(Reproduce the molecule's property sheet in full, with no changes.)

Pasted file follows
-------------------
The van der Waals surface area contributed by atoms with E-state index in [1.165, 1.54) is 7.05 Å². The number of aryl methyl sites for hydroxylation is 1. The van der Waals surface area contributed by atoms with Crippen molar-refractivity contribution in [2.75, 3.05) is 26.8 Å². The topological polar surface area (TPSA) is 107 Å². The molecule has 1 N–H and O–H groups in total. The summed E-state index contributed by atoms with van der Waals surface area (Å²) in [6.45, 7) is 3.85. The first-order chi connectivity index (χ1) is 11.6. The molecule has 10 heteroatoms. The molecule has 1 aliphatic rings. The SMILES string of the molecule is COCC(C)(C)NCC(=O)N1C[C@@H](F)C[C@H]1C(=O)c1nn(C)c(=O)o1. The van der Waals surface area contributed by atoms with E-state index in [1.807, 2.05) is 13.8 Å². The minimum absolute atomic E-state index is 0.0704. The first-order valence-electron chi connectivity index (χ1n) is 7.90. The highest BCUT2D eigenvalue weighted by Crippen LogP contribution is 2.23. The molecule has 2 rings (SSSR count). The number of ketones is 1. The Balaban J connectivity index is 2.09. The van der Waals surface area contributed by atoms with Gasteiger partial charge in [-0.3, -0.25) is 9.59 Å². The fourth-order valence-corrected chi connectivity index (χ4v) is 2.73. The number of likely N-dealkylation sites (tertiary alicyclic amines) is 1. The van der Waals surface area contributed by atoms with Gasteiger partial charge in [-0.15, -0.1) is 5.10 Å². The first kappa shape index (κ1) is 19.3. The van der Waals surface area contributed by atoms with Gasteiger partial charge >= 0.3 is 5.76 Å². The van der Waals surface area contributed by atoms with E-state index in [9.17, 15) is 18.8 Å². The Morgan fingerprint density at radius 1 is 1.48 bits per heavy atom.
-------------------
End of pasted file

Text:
The van der Waals surface area contributed by atoms with E-state index in [1.165, 1.54) is 7.05 Å². The number of aryl methyl sites for hydroxylation is 1. The van der Waals surface area contributed by atoms with Crippen molar-refractivity contribution in [2.75, 3.05) is 26.8 Å². The topological polar surface area (TPSA) is 107 Å². The molecule has 1 N–H and O–H groups in total. The summed E-state index contributed by atoms with van der Waals surface area (Å²) in [6.45, 7) is 3.85. The first-order chi connectivity index (χ1) is 11.6. The molecule has 10 heteroatoms. The molecule has 1 aliphatic rings. The SMILES string of the molecule is COCC(C)(C)NCC(=O)N1C[C@@H](F)C[C@H]1C(=O)c1nn(C)c(=O)o1. The van der Waals surface area contributed by atoms with E-state index in [1.807, 2.05) is 13.8 Å². The minimum absolute atomic E-state index is 0.0704. The first-order valence-electron chi connectivity index (χ1n) is 7.90. The highest BCUT2D eigenvalue weighted by Crippen LogP contribution is 2.23. The molecule has 2 rings (SSSR count). The number of ketones is 1. The Balaban J connectivity index is 2.09. The van der Waals surface area contributed by atoms with Gasteiger partial charge in [-0.3, -0.25) is 9.59 Å². The fourth-order valence-corrected chi connectivity index (χ4v) is 2.73. The number of likely N-dealkylation sites (tertiary alicyclic amines) is 1. The van der Waals surface area contributed by atoms with Gasteiger partial charge in [-0.15, -0.1) is 5.10 Å². The first kappa shape index (κ1) is 19.3. The van der Waals surface area contributed by atoms with Gasteiger partial charge >= 0.3 is 5.76 Å². The van der Waals surface area contributed by atoms with E-state index in [9.17, 15) is 18.8 Å². The Morgan fingerprint density at radius 1 is 1.48 bits per heavy atom.